Financial Debacle Discredits US Economic Model

The United States has been relentlessly preaching the mantras of
liberalization, privatization and deregulation to the rest of the
world. After the recent nationalizations and governmental interventions
here to prop up a financial sector undone by deregulation, such U.S.
advice to other nations wouldn't even pass the laugh test.

The attitude toward private banking has acquired a certain edge, as the New York Times notes.
"We must not allow the burden of the boundless greed of a few to be
shouldered by all," says President Lula of Brazil. Even the
ultracautious U.N. Secretary General Ban Ki-moon says, "The global
financial crisis endangers all our work. We need a new understanding on
business ethics and governance, with more compassion and less
uncritical faith in the 'magic' of markets."

As part of its plan to get U.S. firms into foreign markets, the
United States has tried to get other countries to open up their
financial sector, such as banks and insurance. Often, this has been
pursued through entities such as the IMF, which have made it a major
part of their program. This isn't surprising, since as Nobel-winning
economist Joseph Stiglitz points out in one of his books, the IMF has
changed its mandate "from serving global economic interests to serving
the interests of global finance." He also states that "the IMF and
other international economic institutions . . . are dominated not just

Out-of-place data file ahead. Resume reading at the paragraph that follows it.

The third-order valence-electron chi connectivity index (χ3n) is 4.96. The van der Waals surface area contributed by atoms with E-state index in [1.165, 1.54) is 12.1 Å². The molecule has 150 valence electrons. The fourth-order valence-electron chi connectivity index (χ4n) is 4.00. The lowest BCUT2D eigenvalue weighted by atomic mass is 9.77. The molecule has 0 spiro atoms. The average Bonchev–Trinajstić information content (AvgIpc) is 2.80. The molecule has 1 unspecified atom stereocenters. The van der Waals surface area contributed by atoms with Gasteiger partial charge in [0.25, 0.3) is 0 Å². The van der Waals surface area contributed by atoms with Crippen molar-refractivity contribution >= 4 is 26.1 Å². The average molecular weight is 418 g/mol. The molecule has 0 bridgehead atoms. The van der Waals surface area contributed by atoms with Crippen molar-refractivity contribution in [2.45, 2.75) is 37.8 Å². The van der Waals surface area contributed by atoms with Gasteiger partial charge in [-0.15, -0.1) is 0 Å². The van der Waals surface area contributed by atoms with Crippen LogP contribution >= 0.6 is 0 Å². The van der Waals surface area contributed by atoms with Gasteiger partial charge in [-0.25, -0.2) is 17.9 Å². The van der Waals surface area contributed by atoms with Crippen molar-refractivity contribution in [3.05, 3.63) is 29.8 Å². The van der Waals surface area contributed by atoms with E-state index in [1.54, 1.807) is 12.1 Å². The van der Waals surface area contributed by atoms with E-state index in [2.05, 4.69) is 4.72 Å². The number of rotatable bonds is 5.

by the wealthiest industrial countries but by commercial and financial
interests in those countries, and the policies of the international
financial institutions naturally reflect this." In other words, Wall
Street calls the shots when it comes to such matters. Stiglitz should
know: He was the chief economist and senior vice president at the World
Bank before he was let go (reportedly at the behest of Clinton Treasury
Secretary Lawrence Summers) for his heretical thinking.

Skeptics of Washington's agenda now have every right to feel
vindicated. As much as the load that is going to be imposed on the
American economy by the cleanup, the burden on fragile developing
economies by such financial debacles could have been far more
catastrophic. So would have been the misery inflicted on their
populations by elimination of government programs and subsidies to
recoup the money spent on such bailouts.

Indeed, politicians abroad who advised against a rush toward opening
up the financial sector are saying, "We told you so." The Left parties
in India, which were part of the governing coalition till recently,
have claimed credit for stopping the lead ruling party from pursuing
reckless liberalization.

"If Union Finance Minister P. Chidambaram could claim that India was
not affected by the U.S. financial crisis and relatively insulated, it
was because the Left parties did not allow him to liberate the
financial sector, said CPI(M) General Secretary Prakash Karat on
Tuesday," reports The Hindu newspaper.
" 'The Bush Administration, which swears by the free market, which says
the market should rule and there should be no state intervention, was
planning to bail out the big bankers, big capitalists and big
speculators by providing $700 billion,' Karat said."

The one good thing that came out of the devastating Asian economic
crisis a decade ago was that the whole notion of having a completely
convertible currency (again pushed by the IMF and the World Bank) was
discredited, since countries like Indonesia and Thailand that had
floating currencies were devastated, while countries such as India and
China that managed their currencies escaped quite unscathed. If there's
any beneficial outcome of the current crisis here in the United States,
it is that countries around the world will realize that the financial
sector is too important to be left to the whims of a bunch of
high-rolling gamblers.

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